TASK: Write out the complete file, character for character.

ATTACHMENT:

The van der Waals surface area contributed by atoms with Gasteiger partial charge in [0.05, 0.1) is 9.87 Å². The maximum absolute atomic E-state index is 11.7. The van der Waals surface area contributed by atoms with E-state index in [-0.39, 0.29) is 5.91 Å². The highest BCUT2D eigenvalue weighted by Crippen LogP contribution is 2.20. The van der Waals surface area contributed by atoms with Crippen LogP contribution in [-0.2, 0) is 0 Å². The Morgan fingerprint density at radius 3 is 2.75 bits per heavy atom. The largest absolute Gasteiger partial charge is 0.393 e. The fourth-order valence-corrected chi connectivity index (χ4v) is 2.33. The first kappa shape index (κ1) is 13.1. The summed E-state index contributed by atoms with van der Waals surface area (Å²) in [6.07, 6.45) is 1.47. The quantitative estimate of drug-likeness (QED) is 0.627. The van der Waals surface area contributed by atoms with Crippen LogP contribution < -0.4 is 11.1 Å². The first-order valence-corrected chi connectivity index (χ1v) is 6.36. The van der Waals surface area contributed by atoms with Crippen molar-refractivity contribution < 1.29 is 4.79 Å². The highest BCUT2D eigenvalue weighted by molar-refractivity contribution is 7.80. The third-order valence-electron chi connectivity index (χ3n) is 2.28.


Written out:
The van der Waals surface area contributed by atoms with Gasteiger partial charge in [0.05, 0.1) is 9.87 Å². The maximum absolute atomic E-state index is 11.7. The van der Waals surface area contributed by atoms with E-state index in [-0.39, 0.29) is 5.91 Å². The highest BCUT2D eigenvalue weighted by Crippen LogP contribution is 2.20. The van der Waals surface area contributed by atoms with Crippen LogP contribution in [-0.2, 0) is 0 Å². The Morgan fingerprint density at radius 3 is 2.75 bits per heavy atom. The largest absolute Gasteiger partial charge is 0.393 e. The fourth-order valence-corrected chi connectivity index (χ4v) is 2.33. The first kappa shape index (κ1) is 13.1. The summed E-state index contributed by atoms with van der Waals surface area (Å²) in [6.07, 6.45) is 1.47. The quantitative estimate of drug-likeness (QED) is 0.627. The van der Waals surface area contributed by atoms with Crippen LogP contribution < -0.4 is 11.1 Å². The first-order valence-corrected chi connectivity index (χ1v) is 6.36. The van der Waals surface area contributed by atoms with Crippen molar-refractivity contribution < 1.29 is 4.79 Å². The highest BCUT2D eigenvalue weighted by molar-refractivity contribution is 7.80. The third-order valence-electron chi connectivity index (χ3n) is 2.28.